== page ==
British Land’s Broadgate deal is a ‘vote of confidence’ in the struggling London office market
One of Britain’s largest landlords hailed a major ‘vote of confidence’ in the London office market after letting almost one third of a flagship development.
British Land has leased 134,000 sq ft at One Broadgate in the heart of the City to global property agent Jones Lang LaSalle (JLL) for 15 years in what is thought to be one of the biggest deals in the capital this year.
JLL will move into its new offices after the redevelopment is completed in 2025.
British Land has leased 134,000 sq ft at One Broadgate in the heart of the City to global property agent Jones Lang LaSalle (JLL) for 15 years
The deal covers nearly 30 per cent of the site’s available space, spanning three floors.
European investment giant Axa also revealed it has raised hundreds of millions of pounds to plough into new office space across the UK, France and Germany.
Ian Chappell, head of development and value-added funds at Axa IM Alts, said the plan signalled a belief that ‘there’s a future for offices’.
It represents a major bet that workers will by and large return to working in offices for at least a few days a week, after many have done their jobs entirely from home during the pandemic.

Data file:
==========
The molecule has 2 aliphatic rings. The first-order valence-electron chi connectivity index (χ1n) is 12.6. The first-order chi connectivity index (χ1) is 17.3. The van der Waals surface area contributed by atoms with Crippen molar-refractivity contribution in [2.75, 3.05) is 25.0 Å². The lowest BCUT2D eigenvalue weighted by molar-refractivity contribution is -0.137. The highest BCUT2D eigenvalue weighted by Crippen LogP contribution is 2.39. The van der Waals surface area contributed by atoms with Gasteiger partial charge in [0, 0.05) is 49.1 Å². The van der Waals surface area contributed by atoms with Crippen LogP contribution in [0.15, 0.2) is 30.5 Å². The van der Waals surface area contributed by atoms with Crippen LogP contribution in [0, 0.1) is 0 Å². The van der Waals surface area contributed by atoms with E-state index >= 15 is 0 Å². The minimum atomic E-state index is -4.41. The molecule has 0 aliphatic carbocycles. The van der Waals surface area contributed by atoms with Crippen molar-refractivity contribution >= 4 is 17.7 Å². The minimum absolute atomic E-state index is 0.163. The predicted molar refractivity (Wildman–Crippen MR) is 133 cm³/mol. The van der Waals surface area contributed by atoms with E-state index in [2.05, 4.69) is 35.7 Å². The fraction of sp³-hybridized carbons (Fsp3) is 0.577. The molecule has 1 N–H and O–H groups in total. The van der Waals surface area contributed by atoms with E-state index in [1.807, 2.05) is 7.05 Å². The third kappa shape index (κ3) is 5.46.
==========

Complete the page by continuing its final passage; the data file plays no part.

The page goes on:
British Land is also seeking to attract law firm Allen & Overy to the Broadgate site, according to Bloomberg, in another lease for potentially 300,000 sq ft.
Boss Simon Carter said: ‘We are thrilled that JLL has chosen this fantastic building for its new UK flagship office. The move is a real vote of confidence in London.’
Others seem to agree according to research by property firm CBRE, which found that new offices were the main target of more than one third of investors – and that London was in demand.
David Solomon, boss of Goldman Sachs, has claimed that home working during the pandemic was merely an ‘aberration’ and that the investment bank will be calling staff back to its buildings as soon as it can safely do so.
However, rival banks HSBC and Lloyds have both said they will slash office space after the pandemic recedes, as well as consultancy firms such as Grant Thornton and PwC.
And on Wednesday, JP Morgan boss Jamie Dimon said the investment bank would need ‘significantly’ less office space under plans to introduce more remote working.
‘For every 100 employees, we may need seats for only 60 on average,’ he added.
Property experts say offices are unlikely to be ditched altogether, but that investment will now likely focus on modern buildings that are nice to work in and meet high environmental standards.
And on top of this, flexible workspace provider IWG is betting that regional hubs will soon be preferred to big city ones – with workers simply logging in from a town centre building rather than commuting into London.